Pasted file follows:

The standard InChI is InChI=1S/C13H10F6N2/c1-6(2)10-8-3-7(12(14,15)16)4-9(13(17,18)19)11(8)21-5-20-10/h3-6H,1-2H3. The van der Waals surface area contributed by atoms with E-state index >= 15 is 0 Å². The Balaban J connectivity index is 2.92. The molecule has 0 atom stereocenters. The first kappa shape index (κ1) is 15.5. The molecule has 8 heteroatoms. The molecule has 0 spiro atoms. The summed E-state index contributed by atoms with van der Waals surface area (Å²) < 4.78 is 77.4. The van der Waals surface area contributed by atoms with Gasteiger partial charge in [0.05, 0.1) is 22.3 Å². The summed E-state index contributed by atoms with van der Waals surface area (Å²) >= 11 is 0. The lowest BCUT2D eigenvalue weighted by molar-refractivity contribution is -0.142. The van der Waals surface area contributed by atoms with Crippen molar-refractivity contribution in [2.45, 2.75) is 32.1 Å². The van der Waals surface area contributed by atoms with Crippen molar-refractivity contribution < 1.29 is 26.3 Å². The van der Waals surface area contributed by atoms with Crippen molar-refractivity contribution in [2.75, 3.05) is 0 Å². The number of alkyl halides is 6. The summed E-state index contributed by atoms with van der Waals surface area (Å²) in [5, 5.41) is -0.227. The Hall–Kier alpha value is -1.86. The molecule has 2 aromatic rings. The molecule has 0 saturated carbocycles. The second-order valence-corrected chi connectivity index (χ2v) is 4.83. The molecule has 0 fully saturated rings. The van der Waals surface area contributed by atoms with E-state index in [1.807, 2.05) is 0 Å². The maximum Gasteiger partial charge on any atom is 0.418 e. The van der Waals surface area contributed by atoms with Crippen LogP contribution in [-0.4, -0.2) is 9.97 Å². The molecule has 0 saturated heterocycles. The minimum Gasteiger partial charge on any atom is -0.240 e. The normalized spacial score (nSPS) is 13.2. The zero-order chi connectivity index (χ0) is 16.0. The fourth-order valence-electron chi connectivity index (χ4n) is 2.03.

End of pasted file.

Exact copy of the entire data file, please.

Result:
The standard InChI is InChI=1S/C13H10F6N2/c1-6(2)10-8-3-7(12(14,15)16)4-9(13(17,18)19)11(8)21-5-20-10/h3-6H,1-2H3. The van der Waals surface area contributed by atoms with E-state index >= 15 is 0 Å². The Balaban J connectivity index is 2.92. The molecule has 0 atom stereocenters. The first kappa shape index (κ1) is 15.5. The molecule has 8 heteroatoms. The molecule has 0 spiro atoms. The summed E-state index contributed by atoms with van der Waals surface area (Å²) < 4.78 is 77.4. The van der Waals surface area contributed by atoms with Gasteiger partial charge in [0.05, 0.1) is 22.3 Å². The summed E-state index contributed by atoms with van der Waals surface area (Å²) >= 11 is 0. The lowest BCUT2D eigenvalue weighted by molar-refractivity contribution is -0.142. The van der Waals surface area contributed by atoms with Crippen molar-refractivity contribution in [2.45, 2.75) is 32.1 Å². The van der Waals surface area contributed by atoms with Crippen molar-refractivity contribution < 1.29 is 26.3 Å². The van der Waals surface area contributed by atoms with Crippen molar-refractivity contribution in [2.75, 3.05) is 0 Å². The number of alkyl halides is 6. The summed E-state index contributed by atoms with van der Waals surface area (Å²) in [5, 5.41) is -0.227. The Hall–Kier alpha value is -1.86. The molecule has 2 aromatic rings. The molecule has 0 saturated carbocycles. The second-order valence-corrected chi connectivity index (χ2v) is 4.83. The molecule has 0 fully saturated rings. The van der Waals surface area contributed by atoms with E-state index in [1.807, 2.05) is 0 Å². The maximum Gasteiger partial charge on any atom is 0.418 e. The van der Waals surface area contributed by atoms with Crippen LogP contribution in [-0.4, -0.2) is 9.97 Å². The molecule has 0 saturated heterocycles. The minimum Gasteiger partial charge on any atom is -0.240 e. The normalized spacial score (nSPS) is 13.2. The zero-order chi connectivity index (χ0) is 16.0. The fourth-order valence-electron chi connectivity index (χ4n) is 2.03.